The Trump administration released the Spring 2020 edition of the twice-yearly Unified Agenda of Federal Regulatory and Deregulatory Actions.
The Unified Agenda, around since the early 1980s, is hardly spellbinding reading and most people haven’t heard of it, but its purpose is to lay out regulatory priorities of the federal bureaucracy and report on recently completed actions.
Under Trump’s Executive Order 13771 on “Reducing Regulation and Controlling Regulatory Costs,” the administration directed executive branch agencies to eliminate at least two regulations for every significant new one added, and keep net new costs at zero. Trump’s emphasis on regulatory liberalization and cutting the number of rules and regulations has made the Agenda a more important gauge.
Unlike the year-end Agendas that also include agencies’ “Regulatory Plans,” this Spring compilation tends to appear with no fanfare. There was no showcasing or boasting of one-in, two-out progress via a “Regulatory Reform Results” landing page like we see with the fall editions.
Later on, the fall Unified Agenda is likely to provide heightened specifics on the two-for-one program for 2020. Up until this midpoint, the Trump administration has met the two-for-one goals, and still has until the end of the 2020 fiscal year to present the best face. (There’s not a fully direct correspondence between what’s in the Agenda and the final reports the Ofifice of Management and Budget prepares, but it’s close.)
For the time being, we can look at the numbers and see how 2020 is shaping up compared to the past. In Trump’s first year, the fall 2017 update spoke (criticisms abounded) of beating the two-for-one goal with a 22-to-one out/in ratio.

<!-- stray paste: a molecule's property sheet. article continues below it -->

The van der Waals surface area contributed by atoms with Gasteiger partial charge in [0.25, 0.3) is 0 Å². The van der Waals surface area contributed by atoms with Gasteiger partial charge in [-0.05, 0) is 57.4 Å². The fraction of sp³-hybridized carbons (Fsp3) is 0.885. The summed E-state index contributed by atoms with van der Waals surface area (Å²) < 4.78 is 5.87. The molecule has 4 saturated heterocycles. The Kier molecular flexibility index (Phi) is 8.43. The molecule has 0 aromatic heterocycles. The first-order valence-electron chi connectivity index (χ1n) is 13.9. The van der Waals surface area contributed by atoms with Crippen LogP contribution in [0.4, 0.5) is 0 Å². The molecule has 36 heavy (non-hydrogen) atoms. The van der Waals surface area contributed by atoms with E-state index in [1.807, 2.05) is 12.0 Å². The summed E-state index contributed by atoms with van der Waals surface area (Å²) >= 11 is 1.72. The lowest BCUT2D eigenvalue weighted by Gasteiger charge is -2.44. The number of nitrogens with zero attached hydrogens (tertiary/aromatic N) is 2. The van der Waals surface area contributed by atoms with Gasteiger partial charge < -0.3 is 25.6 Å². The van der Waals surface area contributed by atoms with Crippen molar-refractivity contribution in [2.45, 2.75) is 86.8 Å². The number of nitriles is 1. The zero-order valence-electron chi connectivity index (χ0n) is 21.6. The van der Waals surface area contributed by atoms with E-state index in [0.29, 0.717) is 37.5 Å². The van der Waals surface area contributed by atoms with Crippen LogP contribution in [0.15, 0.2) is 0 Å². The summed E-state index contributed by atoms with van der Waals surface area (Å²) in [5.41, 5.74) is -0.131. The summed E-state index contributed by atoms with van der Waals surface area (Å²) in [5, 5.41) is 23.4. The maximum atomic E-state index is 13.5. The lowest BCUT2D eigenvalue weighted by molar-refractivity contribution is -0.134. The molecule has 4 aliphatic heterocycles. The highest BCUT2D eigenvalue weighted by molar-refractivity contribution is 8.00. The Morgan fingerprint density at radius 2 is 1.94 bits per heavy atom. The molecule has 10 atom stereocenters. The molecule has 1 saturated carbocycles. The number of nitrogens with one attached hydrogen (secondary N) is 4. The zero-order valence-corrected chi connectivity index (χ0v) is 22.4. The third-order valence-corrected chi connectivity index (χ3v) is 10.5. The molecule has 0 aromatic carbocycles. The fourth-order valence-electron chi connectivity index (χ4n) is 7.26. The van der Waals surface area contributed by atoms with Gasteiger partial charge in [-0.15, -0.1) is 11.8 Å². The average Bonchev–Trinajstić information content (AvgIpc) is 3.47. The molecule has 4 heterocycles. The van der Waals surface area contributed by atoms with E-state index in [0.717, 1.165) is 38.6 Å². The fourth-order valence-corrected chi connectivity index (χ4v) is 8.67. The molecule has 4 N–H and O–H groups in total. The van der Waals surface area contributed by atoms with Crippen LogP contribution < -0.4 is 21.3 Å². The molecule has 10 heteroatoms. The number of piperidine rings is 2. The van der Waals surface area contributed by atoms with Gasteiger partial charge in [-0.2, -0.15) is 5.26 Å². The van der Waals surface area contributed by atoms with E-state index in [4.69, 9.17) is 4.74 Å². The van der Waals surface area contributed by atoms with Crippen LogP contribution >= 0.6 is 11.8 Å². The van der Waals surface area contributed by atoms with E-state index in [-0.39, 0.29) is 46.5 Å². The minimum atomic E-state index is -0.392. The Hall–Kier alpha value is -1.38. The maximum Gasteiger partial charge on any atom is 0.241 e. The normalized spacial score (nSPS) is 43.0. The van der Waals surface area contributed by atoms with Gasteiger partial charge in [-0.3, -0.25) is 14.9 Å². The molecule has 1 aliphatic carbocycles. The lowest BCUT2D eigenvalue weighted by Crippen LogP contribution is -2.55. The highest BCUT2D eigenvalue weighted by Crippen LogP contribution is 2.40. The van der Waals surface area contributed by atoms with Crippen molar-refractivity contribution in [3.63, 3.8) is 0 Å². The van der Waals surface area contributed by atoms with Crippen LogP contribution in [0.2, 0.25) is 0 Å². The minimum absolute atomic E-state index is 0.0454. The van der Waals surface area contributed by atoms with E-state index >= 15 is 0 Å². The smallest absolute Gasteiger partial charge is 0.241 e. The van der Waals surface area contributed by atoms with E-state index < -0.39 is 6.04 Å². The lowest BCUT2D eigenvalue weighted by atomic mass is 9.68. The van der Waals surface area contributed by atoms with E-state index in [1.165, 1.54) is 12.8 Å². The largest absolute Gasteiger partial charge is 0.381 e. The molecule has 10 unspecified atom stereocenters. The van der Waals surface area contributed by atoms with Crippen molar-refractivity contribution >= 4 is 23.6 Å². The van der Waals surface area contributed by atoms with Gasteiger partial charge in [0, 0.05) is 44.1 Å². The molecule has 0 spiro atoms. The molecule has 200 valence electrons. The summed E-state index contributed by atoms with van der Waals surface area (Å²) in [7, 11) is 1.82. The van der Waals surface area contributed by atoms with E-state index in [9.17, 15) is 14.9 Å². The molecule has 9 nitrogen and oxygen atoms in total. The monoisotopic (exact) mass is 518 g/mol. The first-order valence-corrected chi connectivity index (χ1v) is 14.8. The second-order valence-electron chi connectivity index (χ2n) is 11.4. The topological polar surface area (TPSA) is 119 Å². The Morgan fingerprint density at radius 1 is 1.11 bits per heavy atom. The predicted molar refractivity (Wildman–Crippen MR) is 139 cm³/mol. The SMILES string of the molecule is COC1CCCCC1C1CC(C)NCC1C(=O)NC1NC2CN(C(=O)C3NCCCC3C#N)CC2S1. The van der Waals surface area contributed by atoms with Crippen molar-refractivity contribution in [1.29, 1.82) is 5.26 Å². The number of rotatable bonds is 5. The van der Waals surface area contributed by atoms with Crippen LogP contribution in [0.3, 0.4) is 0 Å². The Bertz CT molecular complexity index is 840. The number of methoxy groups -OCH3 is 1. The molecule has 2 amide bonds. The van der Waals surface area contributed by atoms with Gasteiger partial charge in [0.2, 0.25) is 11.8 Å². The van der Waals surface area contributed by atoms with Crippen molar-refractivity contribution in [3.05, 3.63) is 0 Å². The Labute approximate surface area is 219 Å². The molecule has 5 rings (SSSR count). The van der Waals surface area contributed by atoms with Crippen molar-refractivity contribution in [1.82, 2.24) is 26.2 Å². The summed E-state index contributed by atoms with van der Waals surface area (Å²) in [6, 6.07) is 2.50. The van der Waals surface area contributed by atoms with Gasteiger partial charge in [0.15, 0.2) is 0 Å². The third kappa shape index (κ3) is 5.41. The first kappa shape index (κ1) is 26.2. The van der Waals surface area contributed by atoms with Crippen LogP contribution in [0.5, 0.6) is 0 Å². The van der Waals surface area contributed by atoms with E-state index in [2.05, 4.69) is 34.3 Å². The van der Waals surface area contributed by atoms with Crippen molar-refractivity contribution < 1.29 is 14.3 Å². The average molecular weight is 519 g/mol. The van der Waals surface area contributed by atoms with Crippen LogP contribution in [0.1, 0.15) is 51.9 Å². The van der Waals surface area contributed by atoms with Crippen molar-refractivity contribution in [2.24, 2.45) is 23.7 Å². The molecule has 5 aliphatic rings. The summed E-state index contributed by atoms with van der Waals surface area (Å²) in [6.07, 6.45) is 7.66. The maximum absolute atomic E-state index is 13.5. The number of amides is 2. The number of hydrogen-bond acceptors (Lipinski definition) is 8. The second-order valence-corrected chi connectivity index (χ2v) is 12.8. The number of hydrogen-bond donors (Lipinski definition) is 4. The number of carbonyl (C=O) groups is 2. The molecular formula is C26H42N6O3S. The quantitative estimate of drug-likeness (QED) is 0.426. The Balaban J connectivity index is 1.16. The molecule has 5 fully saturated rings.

Then, the fall 2018 update claimed that agencies issued 176 deregulatory actions and 14 significant regulatory actions, for an overall ratio of 12 to one. Fifty-seven of the Deregulatory actions were considered “significant.” Comparing significant Deregulatory to significant Regulatory actions yielded a ratio of four to one, compared to 2017’s 22-to-one.
The 2019 fall update continued the progress with fiscal year 2019 presenting a 4.3-to-one overall ratio, and 1.7-to-one when significant rules out to significant rules in.
One suspects the low-hanging fruit is increasingly picked, so what are the prospects for Trump’s regulatory reform agenda, especially since the Democratic Congress is not on board with it?
The new Agenda shows agencies to have 3,939 rules in the pipeline and just issued (at what are called the Active, Long-term and Completed stages across some 60 departments, agencies and commissions), compared to 3,791 last year. Yes, that’s more rules, but on the other hand, in one of the curiosities of the administrative state, for federal agencies to eliminate a rule they have to replace it with a new one, so items officially classified as “Deregulatory” paradoxically also count as rules.
As it happens, despite all this, in calendar year 2019 (not fiscal as the Agendas and the annual reports are), the Trump administration ended up issuing “only” 2,964 rules. There are thousands of rules no matter who is president, but Trump’s count is the lowest I’ve seen since records started being kept in the 1970s (and, no, I don’t know why they took so long). So, the bump up isn’t necessarily a bad thing for 2020.
Let’s look at how things are going now at this stage.
There is a total of 677 rules designated “Deregulatory” among the 3,939 in the Spring 2020 Agenda, compared to 721 at this time last year. (We’ll look at these across rule-stage below.)